One obstacle to the wider use of decorative concrete is cost: it's simply more expensive than plain concrete. Owners, therefore, naturally conclude they are getting a higher quality product. Those expectations begin with good form lines. Although good formwork should be part of plain concrete work, too, here are some of the issues that concern owners of decorative work.
A form line that is supposed to be straight but isn't draws attention away from the rest of the job and can cause owner dissatisfaction (see photo 1). For straight lines, form boards should be set to a dry line in order to keep them straight and at the proper elevation. The forms should also be kicked or braced at least every 4 feet so that they don't move during concrete placement.
Photo 2 shows a new concrete slab that butts up against an asphalt driveway. The problem is that the slab is an inch above the driveway, causing a tripping hazard. Care must be taken to meet existing elevations.
When you set elevations, you also determine pitch, which regulates how water will flow off a slab. The best pitch is ¼ inch per foot (2%). Never set less than 1/8 inch per foot (1%) as water will remain stationary on a slab. You also need to provide yourself with a safety factor in the event of a striking error. Owners of decorative flatwork will be dissatisfied with birdbaths. Check out ASCC Position Statement #7, which states that birdbaths may be an unavoidable consequence of a flatness tolerance.
Maintaining right angles
Many stamped concrete patterns and engraved lines are rectilinear. If the corners of a slab aren't perpendicular and the forms aren't parallel, the patterned concrete will highlight the error.
Providing nicely shaped curving lines is perhaps the most difficult forming operation. Setting elevation is more difficult, too, with curving lines, but it can be done quickly by setting a dry line over the curved forms at the proper elevation. Compare the plane of the line to the forms and adjust them so that they are the same. It's an easy way to maintain proper elevation.
Forming small and large radii requires different forming materials, and sometimes they must be joined. Care must be taken to ensure good transitions at these points. Photo 3 shows the wrong way to bring different materials together. Photo 4 shows a much better transition method.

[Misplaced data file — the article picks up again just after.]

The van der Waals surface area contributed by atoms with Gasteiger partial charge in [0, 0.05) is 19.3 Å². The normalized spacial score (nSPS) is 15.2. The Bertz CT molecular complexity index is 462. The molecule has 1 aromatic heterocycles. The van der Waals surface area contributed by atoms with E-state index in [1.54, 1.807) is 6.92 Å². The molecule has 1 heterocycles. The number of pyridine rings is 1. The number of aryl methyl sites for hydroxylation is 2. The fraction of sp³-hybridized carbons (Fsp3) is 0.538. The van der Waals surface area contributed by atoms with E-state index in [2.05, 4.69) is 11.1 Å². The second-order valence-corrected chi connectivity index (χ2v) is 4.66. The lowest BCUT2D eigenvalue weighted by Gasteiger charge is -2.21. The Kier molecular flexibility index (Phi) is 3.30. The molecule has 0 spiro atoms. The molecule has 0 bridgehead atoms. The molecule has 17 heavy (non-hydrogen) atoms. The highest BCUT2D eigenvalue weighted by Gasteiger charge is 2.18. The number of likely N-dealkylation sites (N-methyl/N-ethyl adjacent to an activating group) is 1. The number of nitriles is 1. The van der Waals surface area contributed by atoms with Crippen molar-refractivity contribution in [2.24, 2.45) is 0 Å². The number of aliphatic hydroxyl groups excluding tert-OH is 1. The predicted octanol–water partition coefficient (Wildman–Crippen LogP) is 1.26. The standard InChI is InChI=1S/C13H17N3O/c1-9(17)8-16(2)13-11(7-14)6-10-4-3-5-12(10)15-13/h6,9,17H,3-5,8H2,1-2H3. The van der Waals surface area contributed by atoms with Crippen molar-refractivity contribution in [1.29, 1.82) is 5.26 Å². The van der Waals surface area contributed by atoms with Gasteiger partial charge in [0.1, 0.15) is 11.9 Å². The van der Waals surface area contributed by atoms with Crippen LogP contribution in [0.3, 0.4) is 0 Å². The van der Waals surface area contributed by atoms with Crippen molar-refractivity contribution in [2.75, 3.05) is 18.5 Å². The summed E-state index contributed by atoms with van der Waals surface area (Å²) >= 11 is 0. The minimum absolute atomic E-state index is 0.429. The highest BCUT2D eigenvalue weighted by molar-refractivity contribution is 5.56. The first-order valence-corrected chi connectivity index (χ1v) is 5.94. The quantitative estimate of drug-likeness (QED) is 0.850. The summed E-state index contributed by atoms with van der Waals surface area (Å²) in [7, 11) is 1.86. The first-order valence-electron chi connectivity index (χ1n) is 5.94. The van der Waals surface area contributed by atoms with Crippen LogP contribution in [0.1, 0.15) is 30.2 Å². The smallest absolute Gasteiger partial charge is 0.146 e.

Curving shapes have to look good. Photo 5 is an example of a curve that started out well but flattened out near the end. When you are forming a curve, it helps to join the form boards first. Then when you start pushing the form into position, the form boards work together to provide a natural looking shape.
An easier way to form curving shapes is to use flexible extruded high-density polyethylene forms (photo 7). Mike Lane, president of Plastiform, suggests pushing a piece of PVC pipe through the extrusion holes in their forms to help carry the shape of a curve from one length of form to the next. Metal Forms Corporation's PolyMeta forms come with either rigid aluminum end connections for straight splices or flexible polyethylene end connectors for curving splices. Four-inch-wide forms can form radii as tight as 3 feet. There is a keyway on the backside of both of these forms to insert cam-lock clamps for attaching different types of stakes anywhere along the form. Both forms come in 4-inch and 6-inch widths.
Good forming is an art that requires good craftsmanship. Learning good skills helps to ensure that owners are satisfied.
For more information:
Metal Forms Corp., call 414-964-4550, visitwww.metalforms.com.
Plastiform, call 800-358-3007, visitwww.plastiform.com.